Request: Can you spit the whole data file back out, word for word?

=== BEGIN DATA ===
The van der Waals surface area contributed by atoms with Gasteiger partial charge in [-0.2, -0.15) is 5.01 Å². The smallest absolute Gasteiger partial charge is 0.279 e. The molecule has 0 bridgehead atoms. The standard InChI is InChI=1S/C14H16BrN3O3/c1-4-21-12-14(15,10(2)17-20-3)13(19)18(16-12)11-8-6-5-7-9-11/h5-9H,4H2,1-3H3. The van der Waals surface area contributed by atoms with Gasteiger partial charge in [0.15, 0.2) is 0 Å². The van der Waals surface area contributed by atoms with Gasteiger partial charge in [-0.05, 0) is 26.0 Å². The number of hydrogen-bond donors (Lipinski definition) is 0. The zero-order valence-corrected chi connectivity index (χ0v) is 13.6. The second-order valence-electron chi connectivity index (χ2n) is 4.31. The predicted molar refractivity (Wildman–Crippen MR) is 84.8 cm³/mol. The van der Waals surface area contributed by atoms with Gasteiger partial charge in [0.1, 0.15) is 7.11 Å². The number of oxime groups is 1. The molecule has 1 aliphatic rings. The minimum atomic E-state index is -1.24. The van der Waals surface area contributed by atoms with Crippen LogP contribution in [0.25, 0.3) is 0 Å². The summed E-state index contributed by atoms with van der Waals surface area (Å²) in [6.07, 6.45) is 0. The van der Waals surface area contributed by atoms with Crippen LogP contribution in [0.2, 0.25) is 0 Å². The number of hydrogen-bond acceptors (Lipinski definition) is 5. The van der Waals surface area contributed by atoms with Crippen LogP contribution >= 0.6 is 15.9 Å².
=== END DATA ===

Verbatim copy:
The van der Waals surface area contributed by atoms with Gasteiger partial charge in [-0.2, -0.15) is 5.01 Å². The smallest absolute Gasteiger partial charge is 0.279 e. The molecule has 0 bridgehead atoms. The standard InChI is InChI=1S/C14H16BrN3O3/c1-4-21-12-14(15,10(2)17-20-3)13(19)18(16-12)11-8-6-5-7-9-11/h5-9H,4H2,1-3H3. The van der Waals surface area contributed by atoms with Gasteiger partial charge in [0.15, 0.2) is 0 Å². The van der Waals surface area contributed by atoms with Gasteiger partial charge in [-0.05, 0) is 26.0 Å². The number of hydrogen-bond donors (Lipinski definition) is 0. The zero-order valence-corrected chi connectivity index (χ0v) is 13.6. The second-order valence-electron chi connectivity index (χ2n) is 4.31. The predicted molar refractivity (Wildman–Crippen MR) is 84.8 cm³/mol. The van der Waals surface area contributed by atoms with Gasteiger partial charge in [0.1, 0.15) is 7.11 Å². The number of oxime groups is 1. The molecule has 1 aliphatic rings. The minimum atomic E-state index is -1.24. The van der Waals surface area contributed by atoms with Crippen LogP contribution in [0.25, 0.3) is 0 Å². The summed E-state index contributed by atoms with van der Waals surface area (Å²) in [6.07, 6.45) is 0. The van der Waals surface area contributed by atoms with Crippen LogP contribution in [0.2, 0.25) is 0 Å². The number of hydrogen-bond acceptors (Lipinski definition) is 5. The van der Waals surface area contributed by atoms with Crippen LogP contribution >= 0.6 is 15.9 Å².